Addressing High School Dropout: Taking a Look Inward
The AT&T Foundation’s new report, “On the Front Lines of Schools,” sheds light on what educators, students, and parents believe has the greatest impact on high school drop out. The report shows a lot of finger pointing—and only one group actually accepting responsibility for the crisis.
When asked about reasons why students are disengaged in school and drop out, district-level personnel point out the failures of principals, principals cite the failures of teachers, and teachers rattle off a laundry list of what parents do wrong.
When questioned about the reasons why students chose to discontinue their educations before receiving a diploma, it is rare that the teacher responds “my lessons were boring and disengaging.” Instead, teachers are much more likely to blame parents and the home environment. Specifically, the report mentions that 74 percent of teachers and 69 percent of principals felt parents bore all or most of the responsibility for their children dropping out.
Raise your hand if you’ve heard an assistant principal, head principal, dean, or headmaster say “students at my school dropped out because I was not involved in monitoring my staff as it implemented the curriculum.” Frequently, our school-level leaders point their fingers toward low teacher efficacy and poor classroom management.
Show me the parent who states that his daughter did not receive her diploma because “I did not create space, time, and the expectation she complete her homework.” All too often, parents claim that they did not even know that their children were not on track to graduate.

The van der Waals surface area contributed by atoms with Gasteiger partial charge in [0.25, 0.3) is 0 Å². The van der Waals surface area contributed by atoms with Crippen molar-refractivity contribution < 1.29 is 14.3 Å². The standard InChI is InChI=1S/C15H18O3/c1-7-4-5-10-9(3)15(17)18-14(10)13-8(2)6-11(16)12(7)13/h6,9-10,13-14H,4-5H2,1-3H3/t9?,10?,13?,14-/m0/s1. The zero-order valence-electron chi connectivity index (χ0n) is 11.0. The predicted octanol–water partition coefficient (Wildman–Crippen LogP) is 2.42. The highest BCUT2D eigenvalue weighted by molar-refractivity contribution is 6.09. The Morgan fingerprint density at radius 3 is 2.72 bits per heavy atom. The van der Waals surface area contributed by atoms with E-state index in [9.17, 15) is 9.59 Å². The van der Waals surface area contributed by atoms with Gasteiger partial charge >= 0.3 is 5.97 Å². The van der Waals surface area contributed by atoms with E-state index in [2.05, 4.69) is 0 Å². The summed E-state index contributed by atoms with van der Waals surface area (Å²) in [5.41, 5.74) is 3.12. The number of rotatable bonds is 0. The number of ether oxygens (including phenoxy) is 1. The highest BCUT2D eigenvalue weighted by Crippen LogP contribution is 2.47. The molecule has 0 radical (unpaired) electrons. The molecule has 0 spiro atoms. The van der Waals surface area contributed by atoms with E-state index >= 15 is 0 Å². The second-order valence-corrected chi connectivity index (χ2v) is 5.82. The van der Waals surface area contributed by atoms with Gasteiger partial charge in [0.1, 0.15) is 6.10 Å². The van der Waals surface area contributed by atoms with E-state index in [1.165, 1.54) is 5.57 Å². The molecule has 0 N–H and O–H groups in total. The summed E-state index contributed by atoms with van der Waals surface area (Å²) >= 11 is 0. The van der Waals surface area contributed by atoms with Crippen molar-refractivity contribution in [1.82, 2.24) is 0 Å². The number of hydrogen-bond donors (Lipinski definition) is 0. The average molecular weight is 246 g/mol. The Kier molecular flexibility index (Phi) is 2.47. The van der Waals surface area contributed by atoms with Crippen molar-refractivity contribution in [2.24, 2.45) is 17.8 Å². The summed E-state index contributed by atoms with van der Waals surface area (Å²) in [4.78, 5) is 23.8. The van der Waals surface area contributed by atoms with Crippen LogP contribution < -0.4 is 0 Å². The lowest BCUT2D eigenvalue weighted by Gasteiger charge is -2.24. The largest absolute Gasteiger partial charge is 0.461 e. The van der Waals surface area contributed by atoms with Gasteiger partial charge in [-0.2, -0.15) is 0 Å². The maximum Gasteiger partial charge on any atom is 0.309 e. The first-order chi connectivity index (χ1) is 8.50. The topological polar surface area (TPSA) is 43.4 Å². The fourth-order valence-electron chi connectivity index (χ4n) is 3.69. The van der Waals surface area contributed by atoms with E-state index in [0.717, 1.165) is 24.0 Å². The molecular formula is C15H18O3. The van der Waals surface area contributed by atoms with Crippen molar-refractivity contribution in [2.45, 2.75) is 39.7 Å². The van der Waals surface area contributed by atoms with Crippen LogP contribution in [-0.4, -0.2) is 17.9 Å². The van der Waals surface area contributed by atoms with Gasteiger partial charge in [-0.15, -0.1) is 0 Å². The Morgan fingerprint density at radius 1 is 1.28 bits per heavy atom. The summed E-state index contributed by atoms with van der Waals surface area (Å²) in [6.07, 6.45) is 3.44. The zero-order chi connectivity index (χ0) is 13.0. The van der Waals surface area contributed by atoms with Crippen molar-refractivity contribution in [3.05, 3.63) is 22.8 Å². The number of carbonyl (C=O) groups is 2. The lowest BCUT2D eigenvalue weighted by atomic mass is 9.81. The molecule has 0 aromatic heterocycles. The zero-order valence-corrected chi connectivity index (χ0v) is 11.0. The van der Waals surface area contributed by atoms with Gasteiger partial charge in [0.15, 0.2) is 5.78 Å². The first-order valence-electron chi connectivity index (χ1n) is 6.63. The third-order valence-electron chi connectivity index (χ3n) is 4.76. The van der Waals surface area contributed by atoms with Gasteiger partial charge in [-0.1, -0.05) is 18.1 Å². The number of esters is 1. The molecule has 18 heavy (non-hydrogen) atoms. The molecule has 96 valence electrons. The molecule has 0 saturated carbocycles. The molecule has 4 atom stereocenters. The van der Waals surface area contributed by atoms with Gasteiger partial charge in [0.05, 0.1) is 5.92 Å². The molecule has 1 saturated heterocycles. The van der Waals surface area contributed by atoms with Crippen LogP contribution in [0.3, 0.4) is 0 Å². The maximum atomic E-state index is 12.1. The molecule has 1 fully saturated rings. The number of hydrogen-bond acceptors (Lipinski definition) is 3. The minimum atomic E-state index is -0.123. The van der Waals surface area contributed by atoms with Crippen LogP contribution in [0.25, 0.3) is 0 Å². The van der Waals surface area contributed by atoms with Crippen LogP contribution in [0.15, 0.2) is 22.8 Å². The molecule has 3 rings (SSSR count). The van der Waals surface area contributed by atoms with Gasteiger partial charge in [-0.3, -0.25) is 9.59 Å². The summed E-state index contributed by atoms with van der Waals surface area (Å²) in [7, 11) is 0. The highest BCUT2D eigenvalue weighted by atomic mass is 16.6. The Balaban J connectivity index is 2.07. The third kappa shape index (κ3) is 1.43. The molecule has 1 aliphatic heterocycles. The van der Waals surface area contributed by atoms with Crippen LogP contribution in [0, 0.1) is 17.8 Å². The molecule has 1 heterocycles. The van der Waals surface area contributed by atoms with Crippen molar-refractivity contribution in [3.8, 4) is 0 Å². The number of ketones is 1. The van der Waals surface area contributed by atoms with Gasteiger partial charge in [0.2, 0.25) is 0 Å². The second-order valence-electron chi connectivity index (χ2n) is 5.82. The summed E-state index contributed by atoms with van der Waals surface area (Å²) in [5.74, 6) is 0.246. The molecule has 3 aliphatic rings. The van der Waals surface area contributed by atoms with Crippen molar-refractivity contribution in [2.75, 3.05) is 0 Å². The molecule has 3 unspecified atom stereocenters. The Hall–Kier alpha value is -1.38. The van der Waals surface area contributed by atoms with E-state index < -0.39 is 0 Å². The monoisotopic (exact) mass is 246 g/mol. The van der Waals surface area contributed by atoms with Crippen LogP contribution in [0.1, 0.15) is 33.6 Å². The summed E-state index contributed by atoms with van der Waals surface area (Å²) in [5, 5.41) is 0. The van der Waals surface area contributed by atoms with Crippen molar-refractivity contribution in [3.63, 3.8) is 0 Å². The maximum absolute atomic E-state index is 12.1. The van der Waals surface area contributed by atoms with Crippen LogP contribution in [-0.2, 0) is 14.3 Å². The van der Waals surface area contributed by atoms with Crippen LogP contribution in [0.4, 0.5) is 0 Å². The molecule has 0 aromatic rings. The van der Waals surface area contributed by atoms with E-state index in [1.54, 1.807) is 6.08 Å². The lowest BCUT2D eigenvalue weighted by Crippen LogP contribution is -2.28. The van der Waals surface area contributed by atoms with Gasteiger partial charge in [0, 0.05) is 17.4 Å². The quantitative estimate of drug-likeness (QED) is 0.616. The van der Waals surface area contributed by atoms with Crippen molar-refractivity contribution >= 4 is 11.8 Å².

And please, show me the superintendent or district-level leader who cites her failure to adequately coach, monitor, and evaluate principals as the reason why students do not graduate from high school. I recently heard district level personnel list 10 things principals don’t do often enough as the reasons why students do not graduate ready for work and college.
Here’s what’s interesting, though—according to the “Silent Epidemic” report, most students (70%) do actually blame themselves, saying they could graduate if they had tried harder. Further, the report informs us that “while most dropouts blame themselves for failing to graduate, there are things they say schools can do to help them finish.”
Thus, it appears that everyone else seems to be blaming someone else, except the kids who drop out. What should that tell us?
Our dropout crisis will persist until each of us takes a look at those fingers pointing back at us, and identify our own culpability in our nation’s dropout crisis.
Change will require us to be introspective and acknowledge our own shortcomings. Once we do that, then we might be able to collaborate to present viable solutions to address high school dropout.